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Lawsuits over the Affordable Care Act might not be valid

There are two cases about the constitutionality of health reform in federal appeals court right now. Last week we talked about hearings in the Fourth Circuit Court. Early next month judges in the Sixth Circuit Court are supposed to hear the next case, which was a joint suit brought by Attorneys General from 26 states.

But that next one is already getting interesting. The three judges (two of which were appointed by Republicans, and one by a Democrat) sent letters to both sides asking for briefs on procedural questions.  The questions deal with standing (citizens can’t file a federal suit challenging a law, unless they can show they’ve suffered a material injury because of that law) and ripeness (courts don’t decide cases concerning possible injuries far into the future that may or may not happen). Specifically, the judges asked:

  1. Whether the plaintiffs can show they have suffered an “injury in fact” or face an “imminent injury,” even though the law doesn’t take effect until 2014.
  2. For details on the penalties for violating the individual mandate and the extent to which they would actually cause “injury and hardship.”

Now, these briefs may just sound like boring legal procedural stuff, but as former acting Solicitor General Walter Dellinger explained to The New Republic’s Jonathan Cohn:

The order to brief the procedural issues is a hugely significant development, long overdue. It’s about time, for heaven’s sake, that attention is finally paid to the fact that there are no real lawsuits over the “mandate” at this time. None of the pending “individual mandate” cases is a real law suit because the government is not at this time mandating that anybody do anything.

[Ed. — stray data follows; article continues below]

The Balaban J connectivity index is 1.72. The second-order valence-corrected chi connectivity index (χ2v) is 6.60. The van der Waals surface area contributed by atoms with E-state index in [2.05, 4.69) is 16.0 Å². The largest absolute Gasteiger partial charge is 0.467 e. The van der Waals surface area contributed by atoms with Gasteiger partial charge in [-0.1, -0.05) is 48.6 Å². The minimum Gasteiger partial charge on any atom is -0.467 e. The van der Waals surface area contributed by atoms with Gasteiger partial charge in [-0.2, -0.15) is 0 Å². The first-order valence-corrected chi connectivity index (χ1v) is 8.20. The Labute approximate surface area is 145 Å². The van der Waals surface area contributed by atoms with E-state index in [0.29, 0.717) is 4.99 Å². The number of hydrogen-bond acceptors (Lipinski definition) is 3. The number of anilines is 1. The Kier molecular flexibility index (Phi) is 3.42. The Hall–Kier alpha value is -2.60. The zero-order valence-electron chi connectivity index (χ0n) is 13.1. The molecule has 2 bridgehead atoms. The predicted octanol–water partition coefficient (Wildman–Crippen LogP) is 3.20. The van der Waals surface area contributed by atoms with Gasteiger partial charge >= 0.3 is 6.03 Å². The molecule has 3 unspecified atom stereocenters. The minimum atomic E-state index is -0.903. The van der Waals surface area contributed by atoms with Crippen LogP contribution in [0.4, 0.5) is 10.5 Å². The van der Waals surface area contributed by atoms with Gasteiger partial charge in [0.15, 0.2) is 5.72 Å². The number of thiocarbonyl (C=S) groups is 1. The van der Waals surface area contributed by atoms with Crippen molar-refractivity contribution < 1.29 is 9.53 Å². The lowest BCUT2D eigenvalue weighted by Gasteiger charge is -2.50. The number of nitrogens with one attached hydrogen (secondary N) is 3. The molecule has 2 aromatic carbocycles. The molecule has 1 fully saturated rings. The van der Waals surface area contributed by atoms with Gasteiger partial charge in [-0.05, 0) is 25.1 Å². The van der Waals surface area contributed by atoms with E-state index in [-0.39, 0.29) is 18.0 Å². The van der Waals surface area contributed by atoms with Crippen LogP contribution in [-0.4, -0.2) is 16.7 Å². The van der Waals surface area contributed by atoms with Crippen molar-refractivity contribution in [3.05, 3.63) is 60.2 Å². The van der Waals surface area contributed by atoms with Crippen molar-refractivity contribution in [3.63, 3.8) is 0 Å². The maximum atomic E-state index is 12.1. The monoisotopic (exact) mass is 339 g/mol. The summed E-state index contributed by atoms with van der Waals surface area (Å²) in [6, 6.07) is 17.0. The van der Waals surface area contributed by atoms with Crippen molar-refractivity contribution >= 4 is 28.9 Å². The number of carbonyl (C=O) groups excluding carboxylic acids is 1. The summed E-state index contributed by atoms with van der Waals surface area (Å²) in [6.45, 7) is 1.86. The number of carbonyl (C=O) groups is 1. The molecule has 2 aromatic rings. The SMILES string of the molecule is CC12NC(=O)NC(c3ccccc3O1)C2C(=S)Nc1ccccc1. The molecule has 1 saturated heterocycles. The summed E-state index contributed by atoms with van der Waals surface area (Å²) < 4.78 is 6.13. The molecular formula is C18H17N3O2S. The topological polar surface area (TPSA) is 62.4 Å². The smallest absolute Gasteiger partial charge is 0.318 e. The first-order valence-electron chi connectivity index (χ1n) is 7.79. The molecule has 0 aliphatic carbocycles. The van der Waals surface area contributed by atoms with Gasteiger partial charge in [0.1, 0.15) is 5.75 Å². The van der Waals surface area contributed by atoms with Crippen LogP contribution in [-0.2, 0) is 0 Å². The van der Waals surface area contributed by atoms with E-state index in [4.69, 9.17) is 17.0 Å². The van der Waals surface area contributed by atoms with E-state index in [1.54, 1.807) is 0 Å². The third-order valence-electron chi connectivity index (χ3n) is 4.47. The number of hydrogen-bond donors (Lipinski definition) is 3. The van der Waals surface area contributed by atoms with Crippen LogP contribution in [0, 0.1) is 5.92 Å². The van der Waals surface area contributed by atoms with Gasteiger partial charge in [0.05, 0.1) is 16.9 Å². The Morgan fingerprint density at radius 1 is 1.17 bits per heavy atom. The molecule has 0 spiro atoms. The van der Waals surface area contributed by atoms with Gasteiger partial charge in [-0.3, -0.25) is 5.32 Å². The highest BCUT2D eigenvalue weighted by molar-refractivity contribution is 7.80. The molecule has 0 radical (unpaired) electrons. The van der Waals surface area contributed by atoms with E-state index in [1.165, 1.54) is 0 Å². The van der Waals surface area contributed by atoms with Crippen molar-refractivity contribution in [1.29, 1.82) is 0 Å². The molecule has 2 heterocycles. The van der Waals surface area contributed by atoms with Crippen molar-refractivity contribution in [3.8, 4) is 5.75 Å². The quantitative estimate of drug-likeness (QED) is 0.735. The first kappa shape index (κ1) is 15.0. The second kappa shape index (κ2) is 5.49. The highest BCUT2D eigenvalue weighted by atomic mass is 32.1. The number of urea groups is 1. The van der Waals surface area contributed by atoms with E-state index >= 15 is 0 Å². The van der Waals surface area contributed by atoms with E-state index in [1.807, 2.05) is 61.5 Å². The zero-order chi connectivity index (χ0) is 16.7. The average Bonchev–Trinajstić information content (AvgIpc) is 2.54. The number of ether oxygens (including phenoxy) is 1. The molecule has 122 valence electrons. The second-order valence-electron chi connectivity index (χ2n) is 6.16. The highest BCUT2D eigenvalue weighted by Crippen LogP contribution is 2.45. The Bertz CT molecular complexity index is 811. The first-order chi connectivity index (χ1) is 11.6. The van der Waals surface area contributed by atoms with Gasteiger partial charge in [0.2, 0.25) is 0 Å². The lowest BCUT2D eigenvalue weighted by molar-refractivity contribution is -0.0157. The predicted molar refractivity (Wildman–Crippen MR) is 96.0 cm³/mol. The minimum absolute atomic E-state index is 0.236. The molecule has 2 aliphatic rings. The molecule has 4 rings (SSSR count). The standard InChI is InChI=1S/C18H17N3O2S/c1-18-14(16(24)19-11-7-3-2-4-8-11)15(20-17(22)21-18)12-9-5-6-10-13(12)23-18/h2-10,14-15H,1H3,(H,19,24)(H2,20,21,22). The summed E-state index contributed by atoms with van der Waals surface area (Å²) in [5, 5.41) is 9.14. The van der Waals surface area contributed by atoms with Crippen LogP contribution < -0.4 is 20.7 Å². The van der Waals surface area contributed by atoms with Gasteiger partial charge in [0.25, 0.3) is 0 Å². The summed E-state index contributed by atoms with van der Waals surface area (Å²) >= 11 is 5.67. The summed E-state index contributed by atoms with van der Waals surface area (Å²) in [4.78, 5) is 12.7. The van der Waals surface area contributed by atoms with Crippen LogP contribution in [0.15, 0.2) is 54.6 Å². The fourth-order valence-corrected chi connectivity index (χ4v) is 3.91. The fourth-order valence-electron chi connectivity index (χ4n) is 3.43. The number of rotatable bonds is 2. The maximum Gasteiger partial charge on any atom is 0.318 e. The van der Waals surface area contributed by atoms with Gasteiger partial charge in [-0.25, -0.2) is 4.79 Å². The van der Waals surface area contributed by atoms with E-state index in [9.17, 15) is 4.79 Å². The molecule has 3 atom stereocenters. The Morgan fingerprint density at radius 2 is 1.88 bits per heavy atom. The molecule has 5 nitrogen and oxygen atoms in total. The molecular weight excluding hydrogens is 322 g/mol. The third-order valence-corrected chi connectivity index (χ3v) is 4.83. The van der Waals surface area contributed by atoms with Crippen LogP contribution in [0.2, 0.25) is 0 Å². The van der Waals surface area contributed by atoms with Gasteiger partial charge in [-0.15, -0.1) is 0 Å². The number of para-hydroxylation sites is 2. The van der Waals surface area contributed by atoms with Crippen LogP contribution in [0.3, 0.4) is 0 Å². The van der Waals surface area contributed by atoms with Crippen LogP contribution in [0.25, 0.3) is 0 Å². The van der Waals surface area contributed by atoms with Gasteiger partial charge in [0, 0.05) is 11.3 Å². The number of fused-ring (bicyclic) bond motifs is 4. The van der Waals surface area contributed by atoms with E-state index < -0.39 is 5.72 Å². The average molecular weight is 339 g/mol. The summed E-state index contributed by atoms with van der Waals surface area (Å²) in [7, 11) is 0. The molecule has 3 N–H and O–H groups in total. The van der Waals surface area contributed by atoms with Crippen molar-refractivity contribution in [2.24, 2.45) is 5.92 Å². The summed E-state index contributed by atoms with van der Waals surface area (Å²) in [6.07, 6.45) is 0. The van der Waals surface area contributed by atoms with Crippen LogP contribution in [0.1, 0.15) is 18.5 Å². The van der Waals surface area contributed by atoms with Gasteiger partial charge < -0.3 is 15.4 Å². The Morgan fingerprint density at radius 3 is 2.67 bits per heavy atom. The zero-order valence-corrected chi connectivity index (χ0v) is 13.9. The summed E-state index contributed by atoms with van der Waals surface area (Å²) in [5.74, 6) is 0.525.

The responsibility of federal courts is to resolve actual disputes at the behest of parties with a real stake in the outcome. The penalty provisions of the act only require certain individuals to pay a surcharge (not to exceed 2.5%) on their income tax in any year after 2014 that they fail to maintain adequate health insurance coverage. The only enforcement mechanism is that IRS can deduct that surcharge from any refund due a taxpayer who has chosen not to maintain adequate coverage. Such a taxpayer can then contest the withholding of the full refund. Nobody else (and certainly not the state Attorneys General) has standing to bring such a challenge, and nobody at all has standing to do so before 2014.

Wonkroom’s Ian Millhiser agrees that the letter from the judges is a big deal:

This kind of letter instructing the parties to brief additional questions is not unheard of, but it is somewhat unusual. It indicates that the court is troubled by these three procedural questions — or even, potentially, that the court is looking for a way to make the case go away. In either event, it opens up the strong possibility that the Sixth Circuit will dismiss this case without reaching the merits of whether the ACA is constitutional.

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